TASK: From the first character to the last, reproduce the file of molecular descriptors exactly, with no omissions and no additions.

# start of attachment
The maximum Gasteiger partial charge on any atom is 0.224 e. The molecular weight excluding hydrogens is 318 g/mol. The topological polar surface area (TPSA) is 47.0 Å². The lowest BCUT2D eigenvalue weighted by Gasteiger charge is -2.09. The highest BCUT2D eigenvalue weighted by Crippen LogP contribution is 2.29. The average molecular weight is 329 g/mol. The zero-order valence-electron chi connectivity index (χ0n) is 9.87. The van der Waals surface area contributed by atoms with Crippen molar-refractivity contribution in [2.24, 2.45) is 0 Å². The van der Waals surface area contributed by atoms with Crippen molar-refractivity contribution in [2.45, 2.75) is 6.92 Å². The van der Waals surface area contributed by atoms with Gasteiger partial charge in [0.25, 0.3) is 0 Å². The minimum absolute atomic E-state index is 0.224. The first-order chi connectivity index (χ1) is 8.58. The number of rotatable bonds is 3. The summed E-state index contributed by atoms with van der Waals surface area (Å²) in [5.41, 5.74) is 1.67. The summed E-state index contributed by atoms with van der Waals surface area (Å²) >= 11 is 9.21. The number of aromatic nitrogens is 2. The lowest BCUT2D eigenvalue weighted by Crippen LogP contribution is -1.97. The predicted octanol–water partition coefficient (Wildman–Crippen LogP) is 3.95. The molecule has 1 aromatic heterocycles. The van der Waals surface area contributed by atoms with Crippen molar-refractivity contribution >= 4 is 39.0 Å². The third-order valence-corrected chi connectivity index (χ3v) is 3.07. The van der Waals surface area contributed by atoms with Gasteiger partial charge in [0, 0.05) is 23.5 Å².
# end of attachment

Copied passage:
The maximum Gasteiger partial charge on any atom is 0.224 e. The molecular weight excluding hydrogens is 318 g/mol. The topological polar surface area (TPSA) is 47.0 Å². The lowest BCUT2D eigenvalue weighted by Gasteiger charge is -2.09. The highest BCUT2D eigenvalue weighted by Crippen LogP contribution is 2.29. The average molecular weight is 329 g/mol. The zero-order valence-electron chi connectivity index (χ0n) is 9.87. The van der Waals surface area contributed by atoms with Crippen molar-refractivity contribution in [2.24, 2.45) is 0 Å². The van der Waals surface area contributed by atoms with Crippen molar-refractivity contribution in [2.45, 2.75) is 6.92 Å². The van der Waals surface area contributed by atoms with Gasteiger partial charge in [0.25, 0.3) is 0 Å². The minimum absolute atomic E-state index is 0.224. The first-order chi connectivity index (χ1) is 8.58. The number of rotatable bonds is 3. The summed E-state index contributed by atoms with van der Waals surface area (Å²) in [5.41, 5.74) is 1.67. The summed E-state index contributed by atoms with van der Waals surface area (Å²) >= 11 is 9.21. The number of aromatic nitrogens is 2. The lowest BCUT2D eigenvalue weighted by Crippen LogP contribution is -1.97. The predicted octanol–water partition coefficient (Wildman–Crippen LogP) is 3.95. The molecule has 1 aromatic heterocycles. The van der Waals surface area contributed by atoms with Crippen molar-refractivity contribution >= 4 is 39.0 Å². The third-order valence-corrected chi connectivity index (χ3v) is 3.07. The van der Waals surface area contributed by atoms with Gasteiger partial charge in [0, 0.05) is 23.5 Å².